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Recounts the murder trial of Madame Caillaux, wife of a French cabinet minister, who shot Gaston Calmette, editor of Le Figaro and her husband's political enemy
Recounts the murder trial of Madame Caillaux, wife of a French cabinet minister, who shot Gaston Calmette, editor of Le Figaro and her husband's political enemy
Edward Berenson recounts the trial of Henriette Caillaux, the wife of a powerful French cabinet minister, who murdered her husband's enemy Le Figaro editor Gaston Calmette, in March 1914, on the eve of World War I. In analyzing this momentous event, Berenson draws a fascinating portrait of Belle Epoque politics and culture.
An invaluable reference work on the the history and meaning of Republicanism in France.
"Hiding in Plain Sight tells the story of the global effort to apprehend the world's most wanted fugitives. Beginning with the flight of an estimated thirty thousand Nazi war criminals after the Second World War, then moving on to the question of justice following the recent Balkan wars and the Rwandan genocide, and ending with the establishment of the International Criminal Court and America's pursuit of suspected terrorists in the aftermath of 9/11, the book explores the range of diplomatic and military strategies--both successful and unsuccessful--that states and international courts have adopted to pursue and capture war crimes suspects. It is a story fraught with broken promises, backroom politics, ethical dilemmas, and daring escapades--all in the name of international justice and human rights. In this exhaustively researched and compelling written work of political and judicial history, the authors argue that while the legal and operational regimes needed to apprehend and deliver suspected war criminals to justice are largely in place, the political will on the part of states to make arrests happen in a consistent and apolitical manner remains elusive. And until this situation is rectified, murderers will get away with murder, and torturers will retire with pensions"--Provided by publisher.
Railroads, telegraphs, lithographs, photographs, and mass periodicals—the major technological advances of the 19th century seemed to diminish the space separating people from one another, creating new and apparently closer, albeit highly mediated, social relationships. Nowhere was this phenomenon more evident than in the relationship between celebrity and fan, leader and follower, the famous and the unknown. By mid-century, heroes and celebrities constituted a new and powerful social force, as innovations in print and visual media made it possible for ordinary people to identify with the famous; to feel they knew the hero, leader, or "star"; to imagine that public figures belonged to their private lives. This volume examines the origins and nature of modern mass media and the culture of celebrity and fame they helped to create. Crossing disciplines and national boundaries, the book focuses on arts celebrities (Sarah Bernhardt, Byron and Liszt); charismatic political figures (Napoleon and Wilhelm II); famous explorers (Stanley and Brazza); and celebrated fictional characters (Cyrano de Bergerac).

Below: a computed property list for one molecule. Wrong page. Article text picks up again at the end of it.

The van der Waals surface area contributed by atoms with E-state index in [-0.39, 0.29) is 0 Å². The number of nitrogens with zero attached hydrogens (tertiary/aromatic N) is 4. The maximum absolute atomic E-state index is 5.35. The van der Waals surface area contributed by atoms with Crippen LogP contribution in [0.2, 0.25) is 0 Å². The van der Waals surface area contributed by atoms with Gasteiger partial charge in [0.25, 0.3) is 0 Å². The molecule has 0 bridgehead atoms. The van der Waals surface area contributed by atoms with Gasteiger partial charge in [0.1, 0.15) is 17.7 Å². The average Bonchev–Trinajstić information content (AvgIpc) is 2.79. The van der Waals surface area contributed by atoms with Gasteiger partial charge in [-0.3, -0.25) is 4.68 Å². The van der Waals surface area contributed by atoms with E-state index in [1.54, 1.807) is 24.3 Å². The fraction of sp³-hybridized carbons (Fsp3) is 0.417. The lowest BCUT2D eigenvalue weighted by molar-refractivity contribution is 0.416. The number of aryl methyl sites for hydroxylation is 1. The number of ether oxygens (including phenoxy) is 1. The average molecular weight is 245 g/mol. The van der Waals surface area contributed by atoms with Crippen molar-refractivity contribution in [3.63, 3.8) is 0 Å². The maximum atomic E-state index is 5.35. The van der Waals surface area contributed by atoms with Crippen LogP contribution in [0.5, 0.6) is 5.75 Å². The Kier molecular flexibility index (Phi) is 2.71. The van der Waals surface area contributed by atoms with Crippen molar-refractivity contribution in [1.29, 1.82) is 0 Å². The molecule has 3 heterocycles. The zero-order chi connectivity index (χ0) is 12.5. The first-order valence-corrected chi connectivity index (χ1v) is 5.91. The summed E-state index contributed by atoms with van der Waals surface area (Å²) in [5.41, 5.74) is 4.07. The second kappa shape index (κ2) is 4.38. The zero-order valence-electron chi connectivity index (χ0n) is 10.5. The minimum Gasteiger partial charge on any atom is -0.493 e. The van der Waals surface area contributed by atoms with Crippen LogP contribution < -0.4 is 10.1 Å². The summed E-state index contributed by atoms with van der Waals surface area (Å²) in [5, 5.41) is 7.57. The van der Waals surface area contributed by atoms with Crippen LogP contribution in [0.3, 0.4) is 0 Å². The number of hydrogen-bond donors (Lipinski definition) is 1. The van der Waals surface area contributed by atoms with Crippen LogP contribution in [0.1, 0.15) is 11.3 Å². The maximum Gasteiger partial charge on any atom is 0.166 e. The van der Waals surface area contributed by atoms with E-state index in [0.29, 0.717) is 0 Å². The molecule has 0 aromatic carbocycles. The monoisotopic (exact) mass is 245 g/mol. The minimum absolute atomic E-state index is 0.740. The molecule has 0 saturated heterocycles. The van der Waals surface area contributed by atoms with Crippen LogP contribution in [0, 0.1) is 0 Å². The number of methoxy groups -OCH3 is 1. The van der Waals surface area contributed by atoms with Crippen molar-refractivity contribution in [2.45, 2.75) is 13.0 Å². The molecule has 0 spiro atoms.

This is the first book in a two-part collection of 264 primary source documents from the Enlightenment to 1950 chronicling the public debate that raged in Europe and America over the role of women in Western society. The present volume looks at the period from 1750 to 1880. The central issues—motherhood, women's legal position in the family, equality of the sexes, the effect on social stability of women's education and labor—extended to women the struggle by men for personal and political liberty. These issues were political, economic, and religious dynamite. They exploded in debates of philosophers, political theorists, scientists, novelists, and religious and political leaders. This collection emphasizes the debate by juxtaposing prevailing and dissenting points of view at given historical moments (e.g. Madame de Staël vs. Rousseau, Eleanor Marx vs. Pope Leo XIII, Strindberg vs. Ibsen, Simone de Beauvoir vs. Margaret Mead). Each section is preceded by a contextual headnote pinpointing the documents significance. Many of the documents have been translated into English for the first time.

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